All windows Application (32/64 bit) are designed to work with the Virtual Memory concept in Windows. Each process is provided with a fixed size virtual memory, regardless of the amount of RAM on the machine. The VM limits (a.k.a the maximum addressable memory limit) for an application is as follows

  1. 32 bit Applications: 4 GB
  2. 64 Bit Applications: 16 TB

Each application running on Windows has to comply with the Virtual memory Limits as imposed by the architecture.

This Virtual Memory(hence forth referred as Virtual Address space) is divided into 2 regions “User Mode” and “Kernel Mode”. An Application works with only the user mode. In other words they can only play around with the User Mode VAS, and do not have any control on the Kernel Mode.

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On a 32 bit(x86) environment the User Mode is 2GB (8 TB in 64 bit environment) and can be increased to 3GB (reducing the kernel mode to 1 GB) using the /3GB switch in the Boot.ini file. With windows 2003 servers a new boot.ini switch was available which allows the user mode to be configured to a value between 2 GB and 3 GB, depending on the user requirements.

On a 64 bit environment, the VAS is practically limitless (8 TB) and hence the application can potentially access all the memory on the Machine.

Physical Memory allocations and usage is directly controlled by some components which runs in the Kernel Mode (Windows Kernel Code). A User Application has no control on the Physical RAM. In order for the Application to access Physical Memory, it provides the windows Memory Management Unit(MMU) with a Virtual address (4 Byte – 32 bit address in the VAS) which is then translated (address translation) by the MMU into a physical address. Windows then reads the content at the physical address and returns it back to the application.

An Application running with default configurations (without AWE in case of 32 bit applications) cannot access more memory than allowed by the size of the User Mode VAS.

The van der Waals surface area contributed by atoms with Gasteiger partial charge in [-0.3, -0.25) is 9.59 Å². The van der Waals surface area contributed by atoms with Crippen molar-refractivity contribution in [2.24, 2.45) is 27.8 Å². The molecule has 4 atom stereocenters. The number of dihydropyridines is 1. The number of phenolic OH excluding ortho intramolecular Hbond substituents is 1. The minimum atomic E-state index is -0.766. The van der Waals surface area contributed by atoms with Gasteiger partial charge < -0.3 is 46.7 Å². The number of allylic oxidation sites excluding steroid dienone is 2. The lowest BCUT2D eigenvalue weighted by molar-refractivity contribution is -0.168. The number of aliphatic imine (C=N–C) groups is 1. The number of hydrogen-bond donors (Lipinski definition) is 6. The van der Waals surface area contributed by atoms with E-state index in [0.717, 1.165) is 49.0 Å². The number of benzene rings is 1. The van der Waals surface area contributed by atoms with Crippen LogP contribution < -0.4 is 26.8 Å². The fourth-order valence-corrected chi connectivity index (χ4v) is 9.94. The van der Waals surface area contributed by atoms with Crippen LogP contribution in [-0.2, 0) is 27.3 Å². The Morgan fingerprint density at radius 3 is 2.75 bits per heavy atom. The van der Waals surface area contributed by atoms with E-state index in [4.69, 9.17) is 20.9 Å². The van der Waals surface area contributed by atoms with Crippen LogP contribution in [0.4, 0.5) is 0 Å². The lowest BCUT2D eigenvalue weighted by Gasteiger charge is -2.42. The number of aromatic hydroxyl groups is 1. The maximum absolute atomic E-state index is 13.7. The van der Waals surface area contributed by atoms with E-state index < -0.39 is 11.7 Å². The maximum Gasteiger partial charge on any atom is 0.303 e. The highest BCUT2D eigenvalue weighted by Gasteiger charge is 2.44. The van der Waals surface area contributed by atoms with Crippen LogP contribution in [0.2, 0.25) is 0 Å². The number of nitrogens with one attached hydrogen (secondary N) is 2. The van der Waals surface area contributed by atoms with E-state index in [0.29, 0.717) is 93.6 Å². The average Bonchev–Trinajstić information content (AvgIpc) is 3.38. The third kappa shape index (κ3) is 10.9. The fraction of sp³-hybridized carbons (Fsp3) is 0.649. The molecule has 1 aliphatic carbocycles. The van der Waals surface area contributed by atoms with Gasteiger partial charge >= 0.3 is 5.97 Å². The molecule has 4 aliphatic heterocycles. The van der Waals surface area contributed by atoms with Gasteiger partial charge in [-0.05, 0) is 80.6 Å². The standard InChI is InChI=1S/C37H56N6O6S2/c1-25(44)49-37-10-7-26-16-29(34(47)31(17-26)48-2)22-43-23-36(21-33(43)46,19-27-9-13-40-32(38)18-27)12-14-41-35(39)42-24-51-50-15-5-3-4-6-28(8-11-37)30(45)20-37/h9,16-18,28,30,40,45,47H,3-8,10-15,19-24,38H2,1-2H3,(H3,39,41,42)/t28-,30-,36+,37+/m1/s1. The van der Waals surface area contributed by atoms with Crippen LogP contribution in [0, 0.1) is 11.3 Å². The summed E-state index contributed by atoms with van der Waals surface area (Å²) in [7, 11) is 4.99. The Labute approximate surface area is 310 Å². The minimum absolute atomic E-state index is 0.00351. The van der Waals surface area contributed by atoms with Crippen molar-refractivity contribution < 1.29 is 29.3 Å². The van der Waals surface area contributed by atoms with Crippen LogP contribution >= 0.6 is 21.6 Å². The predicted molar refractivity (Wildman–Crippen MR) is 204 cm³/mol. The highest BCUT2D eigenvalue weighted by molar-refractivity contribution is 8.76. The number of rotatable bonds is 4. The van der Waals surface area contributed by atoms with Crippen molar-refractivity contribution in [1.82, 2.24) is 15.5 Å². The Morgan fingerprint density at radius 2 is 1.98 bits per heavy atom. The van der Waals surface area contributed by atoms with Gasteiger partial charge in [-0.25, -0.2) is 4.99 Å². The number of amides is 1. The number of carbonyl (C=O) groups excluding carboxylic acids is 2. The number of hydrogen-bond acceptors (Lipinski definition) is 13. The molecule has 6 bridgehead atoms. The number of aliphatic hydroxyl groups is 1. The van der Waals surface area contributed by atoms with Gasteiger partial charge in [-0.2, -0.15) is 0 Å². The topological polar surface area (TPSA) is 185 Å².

SQL Server like all other windows application follows this Virtual Memory concept. Hence a 32 bit SQL Server by default cannot access more than 2 GB of RAM.

SQL Server divides its User Mode VAS into two section. The Buffer Pool and Memory to Leave (MTL region). The MTL is a free memory region inside the SQL VAS, and is used for the following

  • Large allocations from SQL Server: These are allocations that request more than 8 KB.
  • CLR allocations: These allocations include the SQL CLR heaps and its global allocations that are created during CLR initialization.  (SQL 2005 Onwards)
  • Memory allocations for thread stacks in the SQL Server process.
  • Memory allocation requests made directly to Windows: These include Windows heap usage and direct virtual allocations made by modules that are loaded into the SQL Server process. Examples of such memory allocation requests include allocations from extended stored procedure DLLs, objects that are created by using Automation procedures (sp_OA calls), and allocations from linked server providers.

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The Buffer Pool is a pool of 8K buffers (memory pages) which are used by SQL Server for its operations. Any allocation in SQL Server which requires 8 KB or less memory comes from BPool. SQL Server Data Cache is created in the BPool.